Saint-Gobain Ceramics & Plastics, Inc. v. Siemens Medical Solutions USA, Inc.

Docket: 11-301
Issue(s): (1) Whether the Patent and Trademark Office’s (“PTO”) presumptively valid finding that an invention is not obvious and is thus patentable over a prior art patent is impermissibly nullified or undermined when a jury is allowed to find, by a mere preponderance of the evidence, that the patented invention is “insubstantially different” from the very same prior art patent, and thus infringes that prior art patent under the “doctrine of equivalents”; and (2) whether, as the dissent below warned, the Federal Circuit’s failure to impose a heightened evidentiary standard to ensure that juries do not use the doctrine of equivalents to override the PTO’s presumptively valid non-obvious determinations undermines the reasonable reliance of competitors and investors on such PTO determinations, thereby intolerably increasing uncertainty over claim scope, fostering litigation, “deter[ring] innovation and hamper[ing] legitimate competition.” Dyk, J., dissenting from the denial of rehearing en banc.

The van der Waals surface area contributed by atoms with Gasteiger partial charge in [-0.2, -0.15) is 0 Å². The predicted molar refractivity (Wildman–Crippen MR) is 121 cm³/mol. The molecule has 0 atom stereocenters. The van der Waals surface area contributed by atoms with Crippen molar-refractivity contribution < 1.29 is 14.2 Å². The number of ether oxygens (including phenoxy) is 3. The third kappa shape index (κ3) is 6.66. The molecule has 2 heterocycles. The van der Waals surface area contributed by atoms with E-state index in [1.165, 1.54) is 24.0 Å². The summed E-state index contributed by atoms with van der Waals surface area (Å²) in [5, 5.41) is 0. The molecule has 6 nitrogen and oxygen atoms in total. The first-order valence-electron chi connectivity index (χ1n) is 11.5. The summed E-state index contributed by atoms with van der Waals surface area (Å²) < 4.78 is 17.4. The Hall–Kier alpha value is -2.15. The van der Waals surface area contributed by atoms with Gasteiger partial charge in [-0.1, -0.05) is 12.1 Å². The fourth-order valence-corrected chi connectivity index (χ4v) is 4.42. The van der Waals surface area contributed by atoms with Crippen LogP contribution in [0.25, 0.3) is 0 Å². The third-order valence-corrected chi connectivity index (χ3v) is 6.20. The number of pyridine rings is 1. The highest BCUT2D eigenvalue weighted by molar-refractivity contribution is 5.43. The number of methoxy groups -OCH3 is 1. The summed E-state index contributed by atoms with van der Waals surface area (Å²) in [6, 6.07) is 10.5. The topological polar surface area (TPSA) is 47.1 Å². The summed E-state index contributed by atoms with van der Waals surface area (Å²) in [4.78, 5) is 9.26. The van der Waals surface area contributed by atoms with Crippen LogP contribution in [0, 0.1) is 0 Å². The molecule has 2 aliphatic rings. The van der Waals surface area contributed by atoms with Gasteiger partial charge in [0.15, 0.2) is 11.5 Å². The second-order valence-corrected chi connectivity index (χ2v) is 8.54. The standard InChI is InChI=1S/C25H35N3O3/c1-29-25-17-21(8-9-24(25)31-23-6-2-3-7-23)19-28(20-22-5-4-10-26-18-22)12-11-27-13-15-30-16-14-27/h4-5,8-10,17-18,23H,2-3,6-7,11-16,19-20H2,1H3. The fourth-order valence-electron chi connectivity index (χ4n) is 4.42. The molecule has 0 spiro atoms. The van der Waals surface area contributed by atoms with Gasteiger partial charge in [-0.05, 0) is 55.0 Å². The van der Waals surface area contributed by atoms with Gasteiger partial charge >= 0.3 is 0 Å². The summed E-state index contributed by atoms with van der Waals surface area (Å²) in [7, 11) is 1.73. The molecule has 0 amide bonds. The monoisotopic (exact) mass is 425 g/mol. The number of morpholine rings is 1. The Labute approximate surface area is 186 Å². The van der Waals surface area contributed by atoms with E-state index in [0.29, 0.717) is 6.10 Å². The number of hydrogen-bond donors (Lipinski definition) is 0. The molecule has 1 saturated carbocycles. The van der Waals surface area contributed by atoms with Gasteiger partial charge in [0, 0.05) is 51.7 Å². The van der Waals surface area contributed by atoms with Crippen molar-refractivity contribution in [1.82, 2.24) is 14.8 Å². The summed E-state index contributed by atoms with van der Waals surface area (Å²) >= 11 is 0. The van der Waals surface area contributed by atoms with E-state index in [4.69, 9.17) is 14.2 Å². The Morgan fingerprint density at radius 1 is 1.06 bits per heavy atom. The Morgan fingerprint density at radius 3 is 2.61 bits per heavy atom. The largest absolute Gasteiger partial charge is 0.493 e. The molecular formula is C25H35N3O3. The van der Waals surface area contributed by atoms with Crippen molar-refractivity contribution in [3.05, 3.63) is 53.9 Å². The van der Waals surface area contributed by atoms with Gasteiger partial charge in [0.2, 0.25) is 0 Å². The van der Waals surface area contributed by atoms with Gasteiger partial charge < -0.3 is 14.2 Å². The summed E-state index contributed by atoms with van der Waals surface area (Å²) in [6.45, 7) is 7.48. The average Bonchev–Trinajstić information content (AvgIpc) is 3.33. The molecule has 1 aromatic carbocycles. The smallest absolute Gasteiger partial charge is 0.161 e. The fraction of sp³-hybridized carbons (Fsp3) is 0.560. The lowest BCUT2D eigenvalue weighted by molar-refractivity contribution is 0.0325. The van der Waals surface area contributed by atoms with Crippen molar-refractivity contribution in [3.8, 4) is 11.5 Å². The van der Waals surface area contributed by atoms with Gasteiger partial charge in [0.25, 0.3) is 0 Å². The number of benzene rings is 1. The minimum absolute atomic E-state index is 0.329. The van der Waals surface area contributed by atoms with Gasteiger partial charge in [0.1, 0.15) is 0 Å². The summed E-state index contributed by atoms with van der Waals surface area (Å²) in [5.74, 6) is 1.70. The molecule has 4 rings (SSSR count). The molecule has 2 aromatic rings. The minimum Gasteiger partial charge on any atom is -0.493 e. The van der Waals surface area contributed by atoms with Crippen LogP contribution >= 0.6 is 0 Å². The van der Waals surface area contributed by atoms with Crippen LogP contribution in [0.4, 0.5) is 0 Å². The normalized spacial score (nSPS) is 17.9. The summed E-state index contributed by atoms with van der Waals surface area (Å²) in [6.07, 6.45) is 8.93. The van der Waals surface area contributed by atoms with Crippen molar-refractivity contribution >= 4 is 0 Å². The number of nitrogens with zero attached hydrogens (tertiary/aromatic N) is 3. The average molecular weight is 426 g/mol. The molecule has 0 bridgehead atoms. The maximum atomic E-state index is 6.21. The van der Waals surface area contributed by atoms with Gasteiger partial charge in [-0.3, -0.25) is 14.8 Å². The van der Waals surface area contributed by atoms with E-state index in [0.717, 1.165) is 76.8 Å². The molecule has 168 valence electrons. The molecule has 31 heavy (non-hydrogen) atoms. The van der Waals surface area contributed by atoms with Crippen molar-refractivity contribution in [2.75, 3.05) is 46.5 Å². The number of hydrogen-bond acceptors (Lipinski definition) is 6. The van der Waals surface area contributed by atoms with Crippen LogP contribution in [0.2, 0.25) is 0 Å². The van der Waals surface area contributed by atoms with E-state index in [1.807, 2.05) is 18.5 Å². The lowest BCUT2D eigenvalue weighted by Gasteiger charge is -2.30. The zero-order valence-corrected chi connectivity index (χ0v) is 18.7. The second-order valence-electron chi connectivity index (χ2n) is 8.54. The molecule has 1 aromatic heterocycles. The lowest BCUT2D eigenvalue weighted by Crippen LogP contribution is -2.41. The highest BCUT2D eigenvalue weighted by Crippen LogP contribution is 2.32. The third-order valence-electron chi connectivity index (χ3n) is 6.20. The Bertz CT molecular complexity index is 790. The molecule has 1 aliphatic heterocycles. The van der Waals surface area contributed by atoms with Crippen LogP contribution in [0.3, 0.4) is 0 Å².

Certiorari stage documents:

CVSG Information:


The following petitions have been re-listed for the conference of May 24.  If any other paid petitions are redistributed for this conference, we will add them below as soon as their redistribution is noted on the docket.

Coleman v. Johnson (Granted )

Docket: 11-1053